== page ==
Plumbing Updates That Are Investments for Future Savings

Your old plumbing components may be costing you money in the form of wasted water and energy while delivering less than peak performance. If you're planning on replacing existing components anyway, or simply want to invest in future savings both for your pocketbook and the planet, here are a few plumbing updates that can do both while proving better service.

Upgrade to a Tankless Water Heater
Your old hot water tank is costing you money while providing only a limited amount of hot water at any given time. This is because you are paying to heat the water that is stored in the tank until it is ready for use.
When prime time for hot water use arrives, typically in the morning or evening, the last one to shower may have cold water, as the hot water supply is depleted and the unfortunate last place finisher must settle for a lukewarm shower or wait until the tank heats more water.
Tankless models heat water on demand, as much as you could want or need. Better still, you're only paying to heat the water as you use it, not to keep it hot. You can choose to switch to a whole house unit or have a smaller tankless heater installed just to serve a small area or room such as the bathroom.

Upgrade to a Hot Water Recirculating System
If you decide to keep your old hot water tank, you can still save money while having faster access to hot water by having a hot water circulating system installed. This consists of an added loop and pump that pushes sitting water from your hot water supply lines back to the water heater for reheating while pumping fresh hot water into the lines.
This allows access to hot water at your faucet or shower without first running gallons of cold water down the drains while waiting for the water to get hot, saving money while providing added convenience with every use.

Upgrade to a High-Efficiency Toilet
Your old toilet may be using up to 6 gallons of water each time you flush, but an EPA rated Water Sense high efficiency toilet will only use 1.28 gallons per flush, saving up to $2000 for a family of four during the lifetime of the toilet. This is not to be confused with a low flush toilet, which uses less water but may require multiple flushes after some use.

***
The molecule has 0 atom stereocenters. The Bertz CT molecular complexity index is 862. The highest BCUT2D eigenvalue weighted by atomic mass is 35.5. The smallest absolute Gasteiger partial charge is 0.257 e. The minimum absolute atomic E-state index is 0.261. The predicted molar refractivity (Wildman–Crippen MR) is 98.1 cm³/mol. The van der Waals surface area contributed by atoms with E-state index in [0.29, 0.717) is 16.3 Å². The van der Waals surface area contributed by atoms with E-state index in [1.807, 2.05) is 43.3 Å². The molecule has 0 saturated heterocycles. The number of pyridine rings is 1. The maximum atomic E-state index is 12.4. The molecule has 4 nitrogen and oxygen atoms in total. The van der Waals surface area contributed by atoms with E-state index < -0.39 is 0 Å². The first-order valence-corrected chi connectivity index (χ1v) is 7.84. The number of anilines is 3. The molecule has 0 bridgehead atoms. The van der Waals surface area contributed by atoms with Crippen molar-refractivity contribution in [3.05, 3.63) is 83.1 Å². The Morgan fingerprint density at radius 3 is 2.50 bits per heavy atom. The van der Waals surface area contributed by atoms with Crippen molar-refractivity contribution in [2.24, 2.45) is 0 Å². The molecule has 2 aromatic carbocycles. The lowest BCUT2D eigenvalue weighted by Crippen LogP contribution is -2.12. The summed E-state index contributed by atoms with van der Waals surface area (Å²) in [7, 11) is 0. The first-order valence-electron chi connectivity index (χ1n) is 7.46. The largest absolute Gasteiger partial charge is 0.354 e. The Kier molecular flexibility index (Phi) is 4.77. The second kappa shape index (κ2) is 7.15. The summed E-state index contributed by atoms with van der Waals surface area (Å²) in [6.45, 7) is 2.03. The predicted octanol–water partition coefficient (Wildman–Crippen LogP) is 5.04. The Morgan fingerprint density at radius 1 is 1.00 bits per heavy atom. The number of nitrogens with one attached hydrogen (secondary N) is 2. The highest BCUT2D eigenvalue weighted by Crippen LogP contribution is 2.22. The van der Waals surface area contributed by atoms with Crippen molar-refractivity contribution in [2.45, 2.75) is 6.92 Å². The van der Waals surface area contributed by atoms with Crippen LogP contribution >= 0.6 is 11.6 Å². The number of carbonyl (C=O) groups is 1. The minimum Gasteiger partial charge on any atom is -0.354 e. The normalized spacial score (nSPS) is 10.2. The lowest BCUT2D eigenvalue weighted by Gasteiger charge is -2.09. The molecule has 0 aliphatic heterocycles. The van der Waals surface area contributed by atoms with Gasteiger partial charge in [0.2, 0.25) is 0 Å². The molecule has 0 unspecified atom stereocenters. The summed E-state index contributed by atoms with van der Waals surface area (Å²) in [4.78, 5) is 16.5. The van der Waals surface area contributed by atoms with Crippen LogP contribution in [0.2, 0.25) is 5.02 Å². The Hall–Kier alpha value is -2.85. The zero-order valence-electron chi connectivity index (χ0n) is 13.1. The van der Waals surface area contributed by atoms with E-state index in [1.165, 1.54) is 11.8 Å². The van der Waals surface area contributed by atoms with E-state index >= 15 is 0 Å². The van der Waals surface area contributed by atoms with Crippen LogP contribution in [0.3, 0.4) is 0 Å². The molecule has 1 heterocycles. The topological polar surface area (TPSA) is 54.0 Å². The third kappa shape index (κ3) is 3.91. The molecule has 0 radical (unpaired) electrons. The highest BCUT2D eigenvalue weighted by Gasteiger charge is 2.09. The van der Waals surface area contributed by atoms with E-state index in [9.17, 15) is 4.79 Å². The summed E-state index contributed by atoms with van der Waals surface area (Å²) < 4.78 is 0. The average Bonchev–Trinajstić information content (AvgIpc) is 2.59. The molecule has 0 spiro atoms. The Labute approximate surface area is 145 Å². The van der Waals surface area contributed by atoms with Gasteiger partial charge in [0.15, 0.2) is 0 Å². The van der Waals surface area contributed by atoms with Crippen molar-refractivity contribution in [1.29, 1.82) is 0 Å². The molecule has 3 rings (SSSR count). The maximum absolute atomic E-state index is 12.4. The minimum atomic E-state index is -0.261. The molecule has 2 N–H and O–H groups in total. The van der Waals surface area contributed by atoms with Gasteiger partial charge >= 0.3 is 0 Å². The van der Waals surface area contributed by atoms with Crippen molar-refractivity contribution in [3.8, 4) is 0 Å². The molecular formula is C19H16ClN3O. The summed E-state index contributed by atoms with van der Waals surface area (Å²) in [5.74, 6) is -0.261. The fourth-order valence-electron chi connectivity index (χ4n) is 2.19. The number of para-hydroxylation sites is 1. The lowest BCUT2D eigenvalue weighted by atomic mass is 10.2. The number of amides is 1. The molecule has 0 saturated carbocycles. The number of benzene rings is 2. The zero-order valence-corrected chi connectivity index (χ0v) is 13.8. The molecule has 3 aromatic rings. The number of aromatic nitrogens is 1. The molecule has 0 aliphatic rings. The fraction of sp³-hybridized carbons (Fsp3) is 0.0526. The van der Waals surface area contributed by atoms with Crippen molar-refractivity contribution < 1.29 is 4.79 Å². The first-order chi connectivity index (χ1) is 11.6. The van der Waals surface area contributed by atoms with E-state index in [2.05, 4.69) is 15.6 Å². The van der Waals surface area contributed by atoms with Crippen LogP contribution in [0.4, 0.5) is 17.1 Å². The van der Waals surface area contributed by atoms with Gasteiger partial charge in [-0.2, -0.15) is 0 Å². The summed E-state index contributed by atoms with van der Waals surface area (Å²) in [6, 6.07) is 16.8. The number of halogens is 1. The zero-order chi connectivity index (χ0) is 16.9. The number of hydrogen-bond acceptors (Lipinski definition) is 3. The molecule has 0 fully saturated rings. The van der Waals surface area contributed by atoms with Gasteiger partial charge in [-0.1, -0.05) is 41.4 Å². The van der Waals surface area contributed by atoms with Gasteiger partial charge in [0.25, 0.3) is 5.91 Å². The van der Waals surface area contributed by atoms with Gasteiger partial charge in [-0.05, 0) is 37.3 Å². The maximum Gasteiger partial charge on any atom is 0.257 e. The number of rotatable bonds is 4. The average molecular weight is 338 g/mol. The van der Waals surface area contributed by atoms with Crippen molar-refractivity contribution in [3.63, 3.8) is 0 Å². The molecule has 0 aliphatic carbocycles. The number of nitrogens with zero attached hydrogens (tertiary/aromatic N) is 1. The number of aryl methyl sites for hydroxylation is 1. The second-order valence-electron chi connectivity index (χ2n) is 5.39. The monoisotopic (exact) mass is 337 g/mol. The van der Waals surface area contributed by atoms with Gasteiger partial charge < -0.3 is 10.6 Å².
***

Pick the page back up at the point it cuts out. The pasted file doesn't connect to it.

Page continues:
Upgrade to Low-Flow Faucets and Shower heads
Unlike possible performance issues associated with some low-flow toilets, low-flow faucets and showerheads deliver comparable flow to conventional components while reducing water use. According to the EPA, you can use up to 30 percent less water with low-flow faucets and showerheads.

Upgrade to New Piping
While this is a more significant upgrade than those previously mentioned, it may produce greater long-term benefits, both financial and health related. This is because older supply pipes made of galvanized steel or copper may have deleterious effects on your water pressure, various components in your plumbing system, and your family's health.
Galvanized pipe corrodes over time, contaminating drinking water, clogging toilet and sink components with rust, and eventually bursting, possibly causing massive damage from flooding.

While copper piping may be susceptible to corrosion, the primary issue with older copper supply lines lies in the solder used to install it. Before the passage of the Safe Water Drinking Act of 1986, lead was used in pipe solder, leading to possible lead contamination of drinking water. If your home or copper plumbing is pre-1986, you should have the piping replaced.

Every financial argument for re-piping pales in comparison to threats to your family's health. There's no price tag on that.
If you're in the Henry County, Georgia area, you can always rely on D&S Plumbing for all of your upgrades or any other plumbing needs. Day or night, our family is here for your family.